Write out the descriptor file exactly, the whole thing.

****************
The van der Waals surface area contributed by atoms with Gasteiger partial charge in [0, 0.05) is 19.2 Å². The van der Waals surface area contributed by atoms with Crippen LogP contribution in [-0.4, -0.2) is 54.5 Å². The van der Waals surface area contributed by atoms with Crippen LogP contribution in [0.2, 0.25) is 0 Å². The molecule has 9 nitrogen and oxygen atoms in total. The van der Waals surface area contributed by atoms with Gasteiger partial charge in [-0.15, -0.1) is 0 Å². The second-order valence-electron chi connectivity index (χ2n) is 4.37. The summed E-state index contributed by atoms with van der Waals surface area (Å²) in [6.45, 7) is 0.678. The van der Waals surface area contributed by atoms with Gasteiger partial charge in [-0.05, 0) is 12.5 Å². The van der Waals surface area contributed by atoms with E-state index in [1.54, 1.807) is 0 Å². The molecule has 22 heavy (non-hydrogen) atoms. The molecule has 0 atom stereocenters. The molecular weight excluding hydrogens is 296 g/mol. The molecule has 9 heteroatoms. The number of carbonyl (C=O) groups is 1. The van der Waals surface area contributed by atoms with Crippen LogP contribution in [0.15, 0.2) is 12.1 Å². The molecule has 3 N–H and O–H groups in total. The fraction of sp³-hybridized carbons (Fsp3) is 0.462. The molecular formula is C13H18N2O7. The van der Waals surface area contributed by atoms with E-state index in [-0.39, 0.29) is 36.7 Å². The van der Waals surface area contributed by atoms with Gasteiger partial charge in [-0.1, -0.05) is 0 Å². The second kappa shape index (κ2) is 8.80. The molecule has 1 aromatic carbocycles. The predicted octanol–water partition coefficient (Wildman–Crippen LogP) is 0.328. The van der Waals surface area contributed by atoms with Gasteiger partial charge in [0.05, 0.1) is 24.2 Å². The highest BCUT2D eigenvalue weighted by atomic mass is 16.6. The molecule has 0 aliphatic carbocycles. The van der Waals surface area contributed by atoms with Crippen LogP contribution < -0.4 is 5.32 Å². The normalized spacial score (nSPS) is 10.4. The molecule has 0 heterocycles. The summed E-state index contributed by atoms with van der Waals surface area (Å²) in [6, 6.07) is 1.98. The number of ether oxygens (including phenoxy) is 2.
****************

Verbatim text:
The van der Waals surface area contributed by atoms with Gasteiger partial charge in [0, 0.05) is 19.2 Å². The van der Waals surface area contributed by atoms with Crippen LogP contribution in [-0.4, -0.2) is 54.5 Å². The van der Waals surface area contributed by atoms with Crippen LogP contribution in [0.2, 0.25) is 0 Å². The molecule has 9 nitrogen and oxygen atoms in total. The van der Waals surface area contributed by atoms with Gasteiger partial charge in [-0.15, -0.1) is 0 Å². The second-order valence-electron chi connectivity index (χ2n) is 4.37. The summed E-state index contributed by atoms with van der Waals surface area (Å²) in [6.45, 7) is 0.678. The van der Waals surface area contributed by atoms with Gasteiger partial charge in [-0.05, 0) is 12.5 Å². The van der Waals surface area contributed by atoms with E-state index in [1.54, 1.807) is 0 Å². The molecule has 22 heavy (non-hydrogen) atoms. The molecule has 0 atom stereocenters. The molecular weight excluding hydrogens is 296 g/mol. The molecule has 9 heteroatoms. The number of carbonyl (C=O) groups is 1. The van der Waals surface area contributed by atoms with Crippen LogP contribution in [0.15, 0.2) is 12.1 Å². The molecule has 3 N–H and O–H groups in total. The fraction of sp³-hybridized carbons (Fsp3) is 0.462. The molecular formula is C13H18N2O7. The van der Waals surface area contributed by atoms with E-state index in [-0.39, 0.29) is 36.7 Å². The van der Waals surface area contributed by atoms with Gasteiger partial charge in [-0.1, -0.05) is 0 Å². The second kappa shape index (κ2) is 8.80. The molecule has 1 aromatic carbocycles. The predicted octanol–water partition coefficient (Wildman–Crippen LogP) is 0.328. The van der Waals surface area contributed by atoms with Gasteiger partial charge in [0.05, 0.1) is 24.2 Å². The highest BCUT2D eigenvalue weighted by atomic mass is 16.6. The molecule has 0 aliphatic carbocycles. The van der Waals surface area contributed by atoms with Crippen LogP contribution < -0.4 is 5.32 Å². The normalized spacial score (nSPS) is 10.4. The molecule has 0 heterocycles. The summed E-state index contributed by atoms with van der Waals surface area (Å²) in [6, 6.07) is 1.98. The number of ether oxygens (including phenoxy) is 2.